Gratitude is happiness doubled by wonder (Gilbert K. Chesterton), but I erroneously attributed it to David Brooks for years.

 

Interview with Halo Top President and COO Doug Bouton (COL ’07)

What has been the most rewarding moment of your career?

If I had to choose, I think the fact that we employee more than 100 people right now. It’s very rewarding to create great jobs for great people.

What do you wish you had done earlier in your career?

Unfortunately, my “career” has largely been Halo Top so not sure I would’ve done anything differently. I went to law school out of college and practiced law for a year or so before Halo Top. My legal background helped tremendously with the founding of and raising money for Halo Top so can’t say I even regret that aspect of my short career.

What trends do you see in your profession or industry?

There are plenty of trends in the food industry. When Halo Top started, it was in the middle of the healthy eating trend that continues to this day, which Greek yogurt largely spearheaded. In that sense, we’ve been fortunate to have the right product, right time – aligning with food/beverage trends like low-calorie, high-protein, and low-sugar. As far other trends, non-dairy/vegan is a big one that will last for a long time. I suspect things like gluten-free are more fad than trend and will pass but time will tell.

What is the hardest thing you have ever done professionally? 

The first few years of Halo Top were really tough, really stressful. I would’ve been easy for my business partner and me to give up. Persevering through those 3-4 years, in hindsight, was probably the hardest thing that I’ve done professionally. I’m also most proud of what we’ve done and what we’ve accomplished because I know personally just how hard and precarious it was. We could just as easily not be here today, Halo Top wouldn’t exist, and I would be personally bankrupt if we didn’t catch a bunch of lucky breaks and keep on keeping on.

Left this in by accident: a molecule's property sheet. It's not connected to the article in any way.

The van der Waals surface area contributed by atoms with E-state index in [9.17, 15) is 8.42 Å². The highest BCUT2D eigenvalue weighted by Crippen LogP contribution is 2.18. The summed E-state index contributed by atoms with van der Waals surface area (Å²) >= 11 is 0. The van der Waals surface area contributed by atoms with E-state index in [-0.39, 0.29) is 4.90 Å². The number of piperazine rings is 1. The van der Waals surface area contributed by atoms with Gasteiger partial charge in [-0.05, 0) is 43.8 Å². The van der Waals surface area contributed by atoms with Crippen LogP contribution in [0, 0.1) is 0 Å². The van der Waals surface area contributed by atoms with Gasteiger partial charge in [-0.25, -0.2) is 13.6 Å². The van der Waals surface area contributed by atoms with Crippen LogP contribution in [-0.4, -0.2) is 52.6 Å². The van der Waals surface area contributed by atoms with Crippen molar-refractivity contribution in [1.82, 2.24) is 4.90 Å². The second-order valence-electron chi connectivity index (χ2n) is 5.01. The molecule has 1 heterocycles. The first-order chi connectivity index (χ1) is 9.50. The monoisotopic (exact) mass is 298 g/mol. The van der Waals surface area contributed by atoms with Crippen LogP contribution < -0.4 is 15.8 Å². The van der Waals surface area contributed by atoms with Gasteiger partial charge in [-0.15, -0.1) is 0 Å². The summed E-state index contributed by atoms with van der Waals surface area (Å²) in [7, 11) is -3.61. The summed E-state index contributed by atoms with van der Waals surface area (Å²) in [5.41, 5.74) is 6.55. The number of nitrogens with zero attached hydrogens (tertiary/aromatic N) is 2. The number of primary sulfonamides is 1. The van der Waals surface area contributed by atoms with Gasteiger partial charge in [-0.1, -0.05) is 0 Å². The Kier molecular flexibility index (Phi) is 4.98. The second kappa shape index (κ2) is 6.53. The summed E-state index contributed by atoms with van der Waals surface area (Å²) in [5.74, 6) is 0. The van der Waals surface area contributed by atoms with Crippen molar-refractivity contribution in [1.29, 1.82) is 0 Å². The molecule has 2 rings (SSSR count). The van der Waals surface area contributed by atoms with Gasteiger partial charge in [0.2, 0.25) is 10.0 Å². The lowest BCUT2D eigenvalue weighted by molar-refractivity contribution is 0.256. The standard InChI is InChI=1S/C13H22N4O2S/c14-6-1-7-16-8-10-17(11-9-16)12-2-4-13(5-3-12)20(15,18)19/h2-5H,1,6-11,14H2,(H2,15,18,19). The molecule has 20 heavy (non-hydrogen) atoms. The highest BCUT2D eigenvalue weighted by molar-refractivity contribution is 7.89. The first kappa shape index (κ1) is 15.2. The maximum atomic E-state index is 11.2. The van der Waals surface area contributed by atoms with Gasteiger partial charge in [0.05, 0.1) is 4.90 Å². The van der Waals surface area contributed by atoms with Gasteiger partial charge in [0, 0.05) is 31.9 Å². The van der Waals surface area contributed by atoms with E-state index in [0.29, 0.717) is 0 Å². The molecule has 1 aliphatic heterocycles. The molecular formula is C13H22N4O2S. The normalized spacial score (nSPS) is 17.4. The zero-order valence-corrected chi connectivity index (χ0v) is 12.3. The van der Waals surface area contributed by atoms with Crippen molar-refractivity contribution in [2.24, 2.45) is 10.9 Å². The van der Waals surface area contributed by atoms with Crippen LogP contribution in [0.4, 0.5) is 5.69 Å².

What is the best career advice you have ever received? 

If you’re not happy, stop talking about it and make a change.

How has Georgetown shaped you?

Georgetown has shaped me in more ways than I can count. I think the two most important ways in which it shaped me are:

  1. critical thinking (especially as it relates to self-reflection)
  2. holistic education

Georgetown was the first time that I was really challenged to critically think about all of my beliefs and opinions, and the importance of critical thinking – in business and in life – cannot be understated in my opinion. Georgetown also emphasized the importance of a holistic education – focusing on activities, relationships, and social education beyond the classroom.

What was your favorite professor or class at Georgetown?

Professor McKeown – Problem of God

What is your favorite Georgetown memory?

House parties, Georgetown Day activities, 2007 Final 4 trip to Atlanta, pretty much all of my theology classes. Too many to count.